Collectors Carl and Toni Randolph embrace Miami with gift of art

11/29/2013 12:00 AM

11/25/2013 6:40 PM

When Toni and Carl Randolph retired to Miami in 2001, they made a decision to embrace their new community rather than stay involved in New York, where they had lived and worked for decades.

“We love New York; it was a wonderful experience being there our entire working life,” said Carl Randolph, who retired as partner and general council with the asset management firm Neuberger Berman. “But we felt that we loved Miami at this stage of our lives. This is appropriate for us.”

Their choice has been good for Miami: Either individually or as a couple, the Randolphs have been involved in many charitable and arts organizations over the years, including United Way, the Dade Community Foundation, the National Foundation for Advancement in the Arts and the Miami Art Museum, now called the Pérez Art Museum Miami. Toni Randolph, an entrepreneur who had a brand management and manufacturing firm, is especially interested in organizations that help women-led businesses, including The Commonwealth Institute and the local chapter of The Links, Incorporated, a volunteer service organization for professional women of color.

Avid collectors who focus on three-dimensional work, the Randolphs have donated pieces to MAM and to a community college in Chattanooga, Tenn., where their friend, sculptor John Henry, lives.

And when the Randolphs downsized recently from their Fisher Island home to a Brickell condo, they had another institution in mind for the art that would no longer fit in their home: the Frost Art Museum at Florida International University.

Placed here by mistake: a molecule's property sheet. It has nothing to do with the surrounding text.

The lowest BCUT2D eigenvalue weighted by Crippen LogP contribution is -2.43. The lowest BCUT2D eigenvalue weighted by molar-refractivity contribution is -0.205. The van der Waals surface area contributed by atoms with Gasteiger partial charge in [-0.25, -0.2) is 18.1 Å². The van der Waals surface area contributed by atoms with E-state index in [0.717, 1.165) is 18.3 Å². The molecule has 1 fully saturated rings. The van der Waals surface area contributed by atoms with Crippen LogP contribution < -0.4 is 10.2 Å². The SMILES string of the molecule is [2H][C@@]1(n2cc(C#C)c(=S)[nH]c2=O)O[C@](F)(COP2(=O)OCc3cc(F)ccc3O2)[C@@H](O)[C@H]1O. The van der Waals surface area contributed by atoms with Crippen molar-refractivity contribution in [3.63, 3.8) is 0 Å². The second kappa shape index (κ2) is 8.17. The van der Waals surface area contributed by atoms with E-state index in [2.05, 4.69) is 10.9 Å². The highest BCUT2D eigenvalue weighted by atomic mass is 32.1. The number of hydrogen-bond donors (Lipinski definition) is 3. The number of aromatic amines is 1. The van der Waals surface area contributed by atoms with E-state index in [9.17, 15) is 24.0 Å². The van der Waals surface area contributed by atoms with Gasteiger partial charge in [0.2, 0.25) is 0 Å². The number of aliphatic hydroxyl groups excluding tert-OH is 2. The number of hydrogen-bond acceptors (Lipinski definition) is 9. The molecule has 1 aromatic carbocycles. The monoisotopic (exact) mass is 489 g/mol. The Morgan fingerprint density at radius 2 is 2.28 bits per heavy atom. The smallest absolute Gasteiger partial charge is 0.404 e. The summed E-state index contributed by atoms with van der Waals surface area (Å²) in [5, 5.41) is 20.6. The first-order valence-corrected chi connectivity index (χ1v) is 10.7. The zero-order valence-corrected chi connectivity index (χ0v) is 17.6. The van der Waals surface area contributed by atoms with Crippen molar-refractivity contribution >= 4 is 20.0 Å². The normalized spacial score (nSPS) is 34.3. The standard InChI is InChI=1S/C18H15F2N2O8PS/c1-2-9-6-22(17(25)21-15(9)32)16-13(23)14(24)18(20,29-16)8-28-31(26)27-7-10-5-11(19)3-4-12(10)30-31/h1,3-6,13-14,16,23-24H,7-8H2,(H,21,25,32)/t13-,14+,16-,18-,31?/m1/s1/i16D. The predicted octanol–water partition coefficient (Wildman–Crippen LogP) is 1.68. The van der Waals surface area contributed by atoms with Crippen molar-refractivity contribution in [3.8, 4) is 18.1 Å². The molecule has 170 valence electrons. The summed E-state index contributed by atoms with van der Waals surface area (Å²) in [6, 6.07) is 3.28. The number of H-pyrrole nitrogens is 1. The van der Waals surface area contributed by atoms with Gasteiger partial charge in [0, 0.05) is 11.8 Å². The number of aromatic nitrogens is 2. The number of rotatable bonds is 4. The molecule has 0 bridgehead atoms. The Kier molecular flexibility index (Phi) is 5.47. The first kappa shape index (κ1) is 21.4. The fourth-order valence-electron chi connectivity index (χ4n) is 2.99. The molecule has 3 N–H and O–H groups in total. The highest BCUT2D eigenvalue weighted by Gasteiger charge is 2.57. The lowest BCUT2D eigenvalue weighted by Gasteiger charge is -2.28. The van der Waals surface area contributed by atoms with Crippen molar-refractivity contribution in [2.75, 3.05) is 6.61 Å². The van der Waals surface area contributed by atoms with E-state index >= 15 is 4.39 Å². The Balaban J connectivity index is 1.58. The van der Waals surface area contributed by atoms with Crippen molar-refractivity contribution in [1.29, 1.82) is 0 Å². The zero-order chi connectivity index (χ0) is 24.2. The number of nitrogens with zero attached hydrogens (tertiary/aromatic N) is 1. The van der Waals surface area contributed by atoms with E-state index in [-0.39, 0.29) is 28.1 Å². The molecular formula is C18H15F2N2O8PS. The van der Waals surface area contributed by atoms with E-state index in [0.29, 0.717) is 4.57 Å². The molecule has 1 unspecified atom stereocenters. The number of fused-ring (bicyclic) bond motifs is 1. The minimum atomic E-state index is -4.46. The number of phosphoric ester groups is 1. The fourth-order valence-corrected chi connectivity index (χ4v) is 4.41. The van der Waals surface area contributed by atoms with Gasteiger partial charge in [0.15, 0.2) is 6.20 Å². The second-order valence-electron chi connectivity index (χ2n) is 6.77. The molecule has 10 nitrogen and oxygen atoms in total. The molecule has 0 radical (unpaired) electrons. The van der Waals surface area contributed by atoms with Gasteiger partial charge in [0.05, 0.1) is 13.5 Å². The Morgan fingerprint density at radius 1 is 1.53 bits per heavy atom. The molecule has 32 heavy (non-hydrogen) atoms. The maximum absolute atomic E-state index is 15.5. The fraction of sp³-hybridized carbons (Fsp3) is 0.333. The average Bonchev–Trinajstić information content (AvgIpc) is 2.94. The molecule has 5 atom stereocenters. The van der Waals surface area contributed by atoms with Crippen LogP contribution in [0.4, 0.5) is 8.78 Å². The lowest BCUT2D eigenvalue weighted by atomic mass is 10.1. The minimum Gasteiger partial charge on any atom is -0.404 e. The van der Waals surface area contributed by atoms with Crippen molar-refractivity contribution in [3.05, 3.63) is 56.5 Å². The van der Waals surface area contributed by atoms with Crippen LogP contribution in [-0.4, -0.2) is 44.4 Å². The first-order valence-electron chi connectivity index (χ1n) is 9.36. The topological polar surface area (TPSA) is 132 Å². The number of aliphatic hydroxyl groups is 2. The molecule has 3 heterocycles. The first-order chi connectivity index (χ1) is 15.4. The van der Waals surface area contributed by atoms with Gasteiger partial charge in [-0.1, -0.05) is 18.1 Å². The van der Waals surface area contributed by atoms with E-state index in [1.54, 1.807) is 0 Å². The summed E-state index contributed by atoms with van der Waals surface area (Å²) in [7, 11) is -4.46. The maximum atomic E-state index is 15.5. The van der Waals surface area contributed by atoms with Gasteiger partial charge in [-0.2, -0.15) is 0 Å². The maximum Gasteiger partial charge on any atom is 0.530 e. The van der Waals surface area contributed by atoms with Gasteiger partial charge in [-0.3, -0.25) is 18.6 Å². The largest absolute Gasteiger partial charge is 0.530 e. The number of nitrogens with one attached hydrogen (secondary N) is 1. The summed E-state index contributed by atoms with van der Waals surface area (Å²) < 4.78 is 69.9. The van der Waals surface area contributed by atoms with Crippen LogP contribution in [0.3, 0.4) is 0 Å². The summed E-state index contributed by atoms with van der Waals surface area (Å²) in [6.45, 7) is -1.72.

Toni Randolph invited Carol Damian, the museum’s director and chief curator and a longtime friend of the couple, to come over late last year and browse.

The gift that resulted includes four sculptures that fit in with works the museum already owns or artists it has welcomed to its annual Breakfast in the Park event in December: Dreams, a bronze with patina finish by Manuel Carbonell; a steel piece called Interlace by Albert Paley; White King, a nickel bronze sculpture by Joel Perlman, and Composition in Circumference, Sunset, painted metal by Jean Claude Rigaud. The Randolphs also donated Cane by Martin Puryear, seven framed prints with a limited edition book.

“They recognized our collection and they recognized what would really work and what would be appreciated,” Damian said. “They recognized that these were pieces we could handle; they’re not large and they could go immediately on display. That was important to them and important to us as well. It has this kind of personal touch to it.”

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